The Economist believes that people want to be informed and so they sell their particular version of news across any number of digital platforms, in addition to their storied print edition. This determination to project a unified product regardless of medium stood out to me in this refreshingly candid NiemanLab interview with Tom Standage, deputy editor in charge of digital products at The Economist. Key quote:
“So we sell the antidote to information overload — we sell a finite, finishable, very tightly curated bundle of content. And we did that initially as a weekly print product. Then it turns out you can take that same content and deliver it through an app.”
For a title that has been in continuous publication since 1843, it is tempting to view this platform agnosticism (antagonism?) as an expression of an empire in decline, desperately trying to hang onto the Good Old Days. At least, that was the general consensus when it came to discussing The Economist’s position on not linking out to source material:
“…we’re not big on linking out. And it’s not because we’re luddites, or not because we don’t want to send traffic to other people. It’s that we don’t want to undermine the reassuring impression that if you want to understand Subject X, here’s an Economist article on it — read it and that’s what you need to know. And it’s not covered in links that invite you to go elsewhere.”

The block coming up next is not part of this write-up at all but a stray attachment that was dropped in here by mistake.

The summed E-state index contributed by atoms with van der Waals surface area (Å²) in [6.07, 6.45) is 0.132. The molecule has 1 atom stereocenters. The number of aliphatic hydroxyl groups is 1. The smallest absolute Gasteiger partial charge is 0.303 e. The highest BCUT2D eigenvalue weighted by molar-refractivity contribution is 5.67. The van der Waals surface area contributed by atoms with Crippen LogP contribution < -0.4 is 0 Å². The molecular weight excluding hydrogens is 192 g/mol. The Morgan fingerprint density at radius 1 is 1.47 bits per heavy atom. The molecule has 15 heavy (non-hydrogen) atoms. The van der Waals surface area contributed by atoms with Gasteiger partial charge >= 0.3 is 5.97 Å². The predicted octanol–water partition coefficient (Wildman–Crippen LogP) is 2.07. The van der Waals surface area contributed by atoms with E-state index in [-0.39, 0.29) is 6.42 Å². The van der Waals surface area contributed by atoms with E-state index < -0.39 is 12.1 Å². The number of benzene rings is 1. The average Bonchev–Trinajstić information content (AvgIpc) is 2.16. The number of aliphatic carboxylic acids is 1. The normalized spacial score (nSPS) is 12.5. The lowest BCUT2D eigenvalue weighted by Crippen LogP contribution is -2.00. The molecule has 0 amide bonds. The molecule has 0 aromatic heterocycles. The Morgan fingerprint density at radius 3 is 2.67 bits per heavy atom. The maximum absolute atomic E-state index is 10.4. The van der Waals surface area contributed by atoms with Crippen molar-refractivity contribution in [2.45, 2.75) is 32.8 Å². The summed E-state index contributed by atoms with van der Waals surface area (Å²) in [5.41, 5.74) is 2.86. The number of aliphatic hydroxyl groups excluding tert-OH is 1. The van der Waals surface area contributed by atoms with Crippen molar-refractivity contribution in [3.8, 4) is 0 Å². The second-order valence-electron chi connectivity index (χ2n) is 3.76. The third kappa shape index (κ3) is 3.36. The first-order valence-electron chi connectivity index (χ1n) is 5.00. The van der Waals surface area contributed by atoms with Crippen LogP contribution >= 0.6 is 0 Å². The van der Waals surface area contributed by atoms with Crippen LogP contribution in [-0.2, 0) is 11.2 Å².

Mathew Ingram published a convincing rebuttal to this mentality and has been banging that drum for a while now. And I agree with Ingram – obviously – that in-line linking is how the web should work. But I appreciate the fact that Standage is putting the needs of his product first. Many, many publishers have been ground to dust just figuring out how to exist on the web and it’s highly likely that we are only now starting to grasp at what the web should be.
Ed Sullivan is pretty great. We’re done here.
The publishing platform we call “the web” is young, volatile and built on conflicting and confusing standards. To say that we know how this thing should be done is to plant your flag in the ground of a shifting landscape – a useful and often required gesture in the moment, but one that may look downright Christopher Columbus-esque in hindsight.
TV didn’t stop evolving with Ed Sullivan, pop music didn’t stop evolving with The Beatles, movies didn’t stop evolving with Citizen Kane and the web will continue to evolve as long as HTTP requests are being made. What we now see as the purest expression of form is but a blip on the radar in the longview – same as this current expression of The Economist.